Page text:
By Brad Kallet
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In mid-February, Mets manager Terry Collins told reporters that Robert Gsellman, Seth Lugo and Zack Wheeler would compete for the fifth spot in the starting rotation behind Noah Syndergaard, Jacob deGrom, Steven Matz and Matt Harvey.
With spring training in full swing and opening day less than a month away, let’s take a look at where each of those pitchers stands in the battle for the final slot.
Gsellman came into camp as the odds-on favorite to win the job after making an impressive rookie debut in 2016. The 23-year-old Californian pitched in eight games, including seven starts, and went 4-2 with a sparkling 2.42 ERA. He allowed 42 hits in 44 2/3 innings, surrendering just one homer, and posted 42 strikeouts to just 15 walks.
Gsellman has thrown just two innings this spring, but he held serve in his lone appearance, allowing no runs and a hit, while striking out two. He’ll get the ball on Wednesday when the Mets take on the Astros at The Ballpark of the Palm Beaches.
Like Gsellman, Lugo made his major league debut in 2016 with much of New York’s rotation on the shelf. Lugo might have been as good as Gsellman, if not better. In 17 appearances, including eight starts, the right-hander went 5-2 with a 2.67 ERA. However, seven of the 49 hits he gave up left the yard, which is quite alarming. In all, he threw 64 highly productive innings, but was far from overpowering. Lugo struck out 45 and walked 21.
Lugo has made two starts and a relief appearance this spring, and has looked rather pedestrian. He’s given up three runs on seven hits in seven innings (3.86 ERA), striking out seven and walking two. That’s more than serviceable, especially for a fifth starter, but if he’s to beat out Gsellman, who is thought to have a higher upside, he’ll need to put together some catch-your-eye performances.
Unfortunately, we won’t see those in the next couple of weeks. Not because Lugo isn’t capable, mind you, but rather because he’s currently representing Puerto Rico in the World Baseball Classic. (Collins and general manager Sandy Alderson must love that.) Lugo has every right to represent his country in the team competition, and I’m sure he’s thrilled and honored to be participating. His absence from Port St. Lucie, however, might ultimately cost him the job.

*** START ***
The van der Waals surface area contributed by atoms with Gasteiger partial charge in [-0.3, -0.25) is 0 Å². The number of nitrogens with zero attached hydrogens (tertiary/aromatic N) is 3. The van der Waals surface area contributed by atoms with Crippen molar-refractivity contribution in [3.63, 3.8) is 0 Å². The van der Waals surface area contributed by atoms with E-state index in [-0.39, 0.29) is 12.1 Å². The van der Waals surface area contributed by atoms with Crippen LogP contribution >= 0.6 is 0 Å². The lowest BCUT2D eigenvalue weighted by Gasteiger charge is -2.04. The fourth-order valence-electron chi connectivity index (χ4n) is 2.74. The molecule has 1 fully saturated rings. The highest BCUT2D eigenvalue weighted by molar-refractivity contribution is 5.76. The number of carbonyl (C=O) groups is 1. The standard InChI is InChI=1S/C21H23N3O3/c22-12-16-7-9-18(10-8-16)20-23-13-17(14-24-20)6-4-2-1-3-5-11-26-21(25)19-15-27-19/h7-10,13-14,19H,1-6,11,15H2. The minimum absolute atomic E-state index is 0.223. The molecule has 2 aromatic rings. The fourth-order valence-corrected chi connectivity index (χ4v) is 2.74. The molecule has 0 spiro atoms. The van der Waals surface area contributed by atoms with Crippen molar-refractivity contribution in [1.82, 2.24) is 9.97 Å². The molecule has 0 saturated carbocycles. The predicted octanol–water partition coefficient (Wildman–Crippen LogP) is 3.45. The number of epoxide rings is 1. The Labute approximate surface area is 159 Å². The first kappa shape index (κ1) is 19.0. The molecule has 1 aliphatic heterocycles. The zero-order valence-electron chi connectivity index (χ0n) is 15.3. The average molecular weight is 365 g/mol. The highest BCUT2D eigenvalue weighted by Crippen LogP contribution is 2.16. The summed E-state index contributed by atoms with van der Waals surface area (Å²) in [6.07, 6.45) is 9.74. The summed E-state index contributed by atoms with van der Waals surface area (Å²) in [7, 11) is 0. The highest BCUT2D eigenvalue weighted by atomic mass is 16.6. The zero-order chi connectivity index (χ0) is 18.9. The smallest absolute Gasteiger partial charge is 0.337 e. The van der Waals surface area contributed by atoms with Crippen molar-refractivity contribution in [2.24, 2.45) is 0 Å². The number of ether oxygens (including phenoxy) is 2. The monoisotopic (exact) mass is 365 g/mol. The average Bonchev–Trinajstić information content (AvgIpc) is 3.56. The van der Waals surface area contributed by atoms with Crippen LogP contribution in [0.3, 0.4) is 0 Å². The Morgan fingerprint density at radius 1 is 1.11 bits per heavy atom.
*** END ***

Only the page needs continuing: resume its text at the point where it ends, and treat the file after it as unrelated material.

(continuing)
It was always going to be a long shot for Wheeler, who hasn’t pitched in a major league game since 2014, to break camp as the fifth starter. That’s still the case in the second week of March, as Wheeler has yet to pitch in a game.
Early in camp, the former first-round pick complained of elbow tenderness, sounding off alarm bells considering his injury history and past Tommy John surgery. But the 26-year-old right-hander appears to be healthy and ready to go.
Wheeler isn to expected to throw many pitches when he makes his long-awaited Grapefruit League debut on Friday, but it will be a terrific test and a significant step forward in his recovery.
But make no mistake, he still has a long way to go.
All indications are Gsellman will get the nod if he stays healthy and continues to put up zeroes — and he should. Gsellman has better stuff than Lugo, and deserves more innings. Lugo made 11 relief appearances in 2016 — Gsellman made just one — and fills a bullpen need.
Wheeler, of course, remains the most talented of the trio. But after missing so much time, he needs to be eased back into action. His innings will be watched closely, as they should be. More than likely, Wheeler stays in Florida for extended spring training when the team departs for New York. From there, he’ll likely make some minor league appearances before getting the call to the big club.
Should all five projected starters stay healthy, which in all likelihood won’t happen, Wheeler could see innings out of the ‘pen. If injuries or struggles lead to someone getting demoted, the former top prospect will have an opportunity to start.
Don’t Give Up On Travis D’Arnaud Just Yet
I’d be remiss if I didn’t mention that catcher Travis d’Arnaud, in what’s unquestionably a make-or-break season for him, is scorching hot at the plate. Alderson decided not to pursue a catcher in the offseason and instead give the 28-year-old another shot to prove himself. So far, so good. The California kid has resembled his idol, Mike Piazza, through seven games, hitting .450 (9-for-20) with two homers, a double and four RBIs.
If he finally realizes his potential in 2017, this lineup will be incredibly deep — and incredibly dangerous.
Brad Kallet is the managing editor of TENNIS.com and a frequent contributor to WFAN.com. Follow him on Twitter @brad_kallet